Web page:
Whopping 78% of aspiring homeowners say they can’t afford the American dream

Owning a home has long been considered the definition of the American dream, but the dream is becoming more and more out of reach.

A housing affordability crisis in the U.S. continues to escalate with no end in sight.

A new survey released by Bankrate found that, while an overwhelming majority of Americans agreed homeownership was the most common American Dream, a whopping 78% of aspiring homeowners said they can’t afford it. 

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Of those surveyed, 78% said they consider homeownership a key component of the American dream. 

Americans placed a higher value on it than on any other indicator of economic stability, including a comfortable retirement, a successful career or a college degree.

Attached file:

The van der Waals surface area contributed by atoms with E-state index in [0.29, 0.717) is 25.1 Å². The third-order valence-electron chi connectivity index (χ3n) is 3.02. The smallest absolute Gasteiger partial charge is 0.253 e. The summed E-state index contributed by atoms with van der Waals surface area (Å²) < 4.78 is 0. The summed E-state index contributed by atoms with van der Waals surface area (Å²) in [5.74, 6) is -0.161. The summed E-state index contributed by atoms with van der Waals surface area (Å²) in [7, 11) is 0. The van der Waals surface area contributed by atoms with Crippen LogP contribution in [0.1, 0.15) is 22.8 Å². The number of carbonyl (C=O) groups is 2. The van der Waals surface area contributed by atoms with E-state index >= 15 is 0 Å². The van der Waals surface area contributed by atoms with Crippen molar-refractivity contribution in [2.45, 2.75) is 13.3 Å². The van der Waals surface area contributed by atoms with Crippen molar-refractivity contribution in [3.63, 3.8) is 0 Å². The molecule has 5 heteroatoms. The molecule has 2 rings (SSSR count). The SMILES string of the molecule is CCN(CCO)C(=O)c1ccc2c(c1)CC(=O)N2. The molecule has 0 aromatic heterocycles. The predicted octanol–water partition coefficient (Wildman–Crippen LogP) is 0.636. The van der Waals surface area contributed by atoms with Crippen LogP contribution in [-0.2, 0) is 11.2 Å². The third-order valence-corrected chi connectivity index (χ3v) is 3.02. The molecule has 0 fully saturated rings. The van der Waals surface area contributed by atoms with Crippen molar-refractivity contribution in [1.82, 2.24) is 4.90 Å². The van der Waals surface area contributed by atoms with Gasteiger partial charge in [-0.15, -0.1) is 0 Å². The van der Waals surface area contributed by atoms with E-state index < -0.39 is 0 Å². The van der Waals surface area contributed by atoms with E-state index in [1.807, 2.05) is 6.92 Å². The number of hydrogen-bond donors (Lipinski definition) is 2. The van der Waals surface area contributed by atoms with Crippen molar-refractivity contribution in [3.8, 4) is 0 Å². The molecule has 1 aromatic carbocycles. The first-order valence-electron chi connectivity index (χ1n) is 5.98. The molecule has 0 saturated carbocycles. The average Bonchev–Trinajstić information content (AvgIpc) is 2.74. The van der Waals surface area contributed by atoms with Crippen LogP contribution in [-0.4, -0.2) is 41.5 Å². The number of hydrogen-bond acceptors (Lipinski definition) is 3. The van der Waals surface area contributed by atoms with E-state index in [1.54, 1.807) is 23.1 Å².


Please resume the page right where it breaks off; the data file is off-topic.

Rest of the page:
But the vast majority of aspiring homeowners in the U.S. say they also simply cannot afford it.

The most common challenges cited by respondents were insufficient income (56%), followed by home prices being too high (47%) and the inability to afford down payments and closing costs (42%).

"Owning a home is still the centerpiece of the American dream, but affordability is the main obstacle to making that a reality," says Greg McBride CFA, Bankrate’s chief financial analyst. 

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Bankrate's survey found that nearly seven in 10 Americans said they were willing to take at least one step necessary to find affordable housing.

Forty-four percent of respondents said they could downsize their living space, while 34% said they would either move out of state or buy a fixer-upper.

As mortgage rates topped 7% last week for the first time this year, a separate report from Redfin found that the combination of steep mortgage rates and elevated home prices has pushed the median monthly housing payment to a new record of $2,775, an 11% increase from the same time last year.

This story was reported from Detroit. FOX Business contributed.